Why Did the Communist Gain Power in 1949 in China?

Topics: Mao Zedong, Second Sino-Japanese War, Republic of China Pages: 4 (1495 words) Published: November 22, 2010
Why did the Communists gain power in 1949?

In 1949, after a long lasting contest for leadership, the Communists were able to gain power. In 1900, China was ruled by the Manchu dynasty, however less than in half a century a completely new government came into power. The Qing government had already been weak due to European countries because they gained great influence in China’s affair by using forces. They became so unpopular that people plotted to overthrow them. Despite the fact that the revolution of 1911 failed to overthrow them, it made the government collapse. People needed changes. But none of the leadership or the Party government could achieve what they promised in order to make the lives of people better in China. The Communist used clever tactics to achieve their aims and used terror to some extent in places where terror benefits them. They got support of peasant in the countryside easily as Mao Zedong, their leader knew exactly what should be improved or changed, and he understood the need of peasants; as he was peasants as well. Factors such as failures of the Guomindang, Japanese invasion of China, the strengths of the Chinese Communist Party and the characteristics and personal roles of Mao Zedong and Chiang Kai-shek need to be taken into account to understand why the Communists gain power rather than the Guomindang in the Civil War.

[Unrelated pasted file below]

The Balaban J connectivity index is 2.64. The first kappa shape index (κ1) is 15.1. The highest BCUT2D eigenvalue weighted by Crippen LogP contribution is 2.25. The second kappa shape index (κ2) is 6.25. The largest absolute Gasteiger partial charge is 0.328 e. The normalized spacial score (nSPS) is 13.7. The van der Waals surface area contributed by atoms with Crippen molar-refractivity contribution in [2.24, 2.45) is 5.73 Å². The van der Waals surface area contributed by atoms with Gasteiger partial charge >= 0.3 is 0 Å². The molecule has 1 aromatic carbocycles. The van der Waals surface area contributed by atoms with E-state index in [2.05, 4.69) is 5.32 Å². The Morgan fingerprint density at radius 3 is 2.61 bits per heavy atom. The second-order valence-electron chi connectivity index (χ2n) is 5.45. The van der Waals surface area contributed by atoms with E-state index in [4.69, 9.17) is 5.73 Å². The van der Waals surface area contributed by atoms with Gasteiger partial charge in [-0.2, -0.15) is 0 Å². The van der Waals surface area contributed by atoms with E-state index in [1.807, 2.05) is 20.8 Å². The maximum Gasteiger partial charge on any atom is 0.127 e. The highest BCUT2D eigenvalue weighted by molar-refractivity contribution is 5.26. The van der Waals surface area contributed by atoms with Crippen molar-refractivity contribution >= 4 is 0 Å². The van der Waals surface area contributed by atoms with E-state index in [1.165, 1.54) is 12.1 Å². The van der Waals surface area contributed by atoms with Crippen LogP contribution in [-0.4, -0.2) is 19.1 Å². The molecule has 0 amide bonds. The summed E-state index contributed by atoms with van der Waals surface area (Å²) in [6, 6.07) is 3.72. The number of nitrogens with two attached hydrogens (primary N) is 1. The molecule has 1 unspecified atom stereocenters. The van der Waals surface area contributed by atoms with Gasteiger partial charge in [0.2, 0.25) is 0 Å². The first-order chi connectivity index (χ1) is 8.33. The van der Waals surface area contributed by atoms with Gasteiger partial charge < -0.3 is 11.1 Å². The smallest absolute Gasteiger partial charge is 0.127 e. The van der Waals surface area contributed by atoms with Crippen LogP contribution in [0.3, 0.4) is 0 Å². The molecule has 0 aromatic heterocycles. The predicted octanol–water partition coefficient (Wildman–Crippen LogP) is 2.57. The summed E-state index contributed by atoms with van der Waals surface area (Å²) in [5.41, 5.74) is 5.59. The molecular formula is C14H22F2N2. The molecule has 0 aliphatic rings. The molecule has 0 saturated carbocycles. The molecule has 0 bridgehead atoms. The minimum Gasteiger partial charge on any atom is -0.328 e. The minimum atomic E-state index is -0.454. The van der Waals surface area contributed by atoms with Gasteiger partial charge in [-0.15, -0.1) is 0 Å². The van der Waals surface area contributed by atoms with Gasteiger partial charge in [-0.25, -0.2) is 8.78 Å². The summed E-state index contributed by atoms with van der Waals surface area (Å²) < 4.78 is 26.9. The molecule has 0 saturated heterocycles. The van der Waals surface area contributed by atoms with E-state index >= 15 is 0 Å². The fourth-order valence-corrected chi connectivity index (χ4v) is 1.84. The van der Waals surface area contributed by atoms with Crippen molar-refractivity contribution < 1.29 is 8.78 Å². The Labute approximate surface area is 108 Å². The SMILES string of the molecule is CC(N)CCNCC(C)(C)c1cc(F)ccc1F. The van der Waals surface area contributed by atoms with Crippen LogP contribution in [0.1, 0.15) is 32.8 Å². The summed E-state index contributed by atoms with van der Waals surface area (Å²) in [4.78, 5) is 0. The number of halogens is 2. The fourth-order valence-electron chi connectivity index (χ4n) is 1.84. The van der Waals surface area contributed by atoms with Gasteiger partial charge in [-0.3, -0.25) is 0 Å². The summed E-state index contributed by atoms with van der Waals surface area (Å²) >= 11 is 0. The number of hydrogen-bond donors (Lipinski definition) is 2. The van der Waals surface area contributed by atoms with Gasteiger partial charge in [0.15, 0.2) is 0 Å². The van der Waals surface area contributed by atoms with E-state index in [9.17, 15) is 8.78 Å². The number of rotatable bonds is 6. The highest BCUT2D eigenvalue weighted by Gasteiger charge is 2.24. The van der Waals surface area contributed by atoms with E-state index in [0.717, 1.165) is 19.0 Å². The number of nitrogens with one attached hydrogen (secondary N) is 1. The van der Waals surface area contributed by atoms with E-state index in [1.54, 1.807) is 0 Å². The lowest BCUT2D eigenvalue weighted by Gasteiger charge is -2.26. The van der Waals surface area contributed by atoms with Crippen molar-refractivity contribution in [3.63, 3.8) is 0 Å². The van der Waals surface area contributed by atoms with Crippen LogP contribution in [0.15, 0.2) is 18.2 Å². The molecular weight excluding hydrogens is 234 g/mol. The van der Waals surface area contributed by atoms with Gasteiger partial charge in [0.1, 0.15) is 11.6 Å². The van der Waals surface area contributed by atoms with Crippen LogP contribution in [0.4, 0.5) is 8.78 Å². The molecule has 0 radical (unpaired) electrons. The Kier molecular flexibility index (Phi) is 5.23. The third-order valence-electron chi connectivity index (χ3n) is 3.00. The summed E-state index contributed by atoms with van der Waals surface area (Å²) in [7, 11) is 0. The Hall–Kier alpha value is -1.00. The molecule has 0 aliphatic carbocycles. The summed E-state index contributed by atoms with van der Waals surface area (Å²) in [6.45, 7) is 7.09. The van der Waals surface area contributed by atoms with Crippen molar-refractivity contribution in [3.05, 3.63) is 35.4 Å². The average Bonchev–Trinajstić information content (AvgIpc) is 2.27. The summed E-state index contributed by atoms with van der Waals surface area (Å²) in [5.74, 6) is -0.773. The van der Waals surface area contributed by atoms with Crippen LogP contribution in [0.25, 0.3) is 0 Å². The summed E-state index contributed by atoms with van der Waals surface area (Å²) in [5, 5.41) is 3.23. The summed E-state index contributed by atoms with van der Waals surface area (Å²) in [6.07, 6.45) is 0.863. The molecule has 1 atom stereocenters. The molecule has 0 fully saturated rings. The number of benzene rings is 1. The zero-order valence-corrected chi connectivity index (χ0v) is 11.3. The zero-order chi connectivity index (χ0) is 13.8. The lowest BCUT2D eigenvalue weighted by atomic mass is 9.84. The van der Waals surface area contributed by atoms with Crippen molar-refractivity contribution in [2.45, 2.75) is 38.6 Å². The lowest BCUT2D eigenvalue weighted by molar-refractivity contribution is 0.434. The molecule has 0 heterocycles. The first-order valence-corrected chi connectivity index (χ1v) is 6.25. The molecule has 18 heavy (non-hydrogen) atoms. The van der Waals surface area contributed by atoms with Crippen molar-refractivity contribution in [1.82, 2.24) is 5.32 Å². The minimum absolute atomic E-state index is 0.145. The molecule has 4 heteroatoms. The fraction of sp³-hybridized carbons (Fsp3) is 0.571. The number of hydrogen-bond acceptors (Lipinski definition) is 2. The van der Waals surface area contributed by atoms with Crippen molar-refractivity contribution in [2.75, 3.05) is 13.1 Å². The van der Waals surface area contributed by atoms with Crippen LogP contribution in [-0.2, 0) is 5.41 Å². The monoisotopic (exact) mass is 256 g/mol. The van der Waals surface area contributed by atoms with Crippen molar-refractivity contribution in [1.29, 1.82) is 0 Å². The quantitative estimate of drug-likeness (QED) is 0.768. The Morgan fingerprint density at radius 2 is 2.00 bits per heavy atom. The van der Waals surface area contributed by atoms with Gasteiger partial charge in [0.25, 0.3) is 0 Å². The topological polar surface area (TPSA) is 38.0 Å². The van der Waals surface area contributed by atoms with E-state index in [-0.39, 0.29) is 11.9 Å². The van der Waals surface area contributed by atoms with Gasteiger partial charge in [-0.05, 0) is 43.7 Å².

As the warlord’s era ended in 1927, the unification of China occurred in 1928 under the rule of Chiang Kai-shek of GMD. But it was not a united China. The China Communist Party retreated to the countryside of Jiangxi and Hunan province. Despite the fact that the Guomindang had much more rule in China, than the Communists did, however, the Guomindang could not control these two provinces and the Communists could win the support of the peasant in Jiangxi and Hunan province. This shows that the Communists were stable and they could control their provinces without the interference of the Guomindang; it shows...
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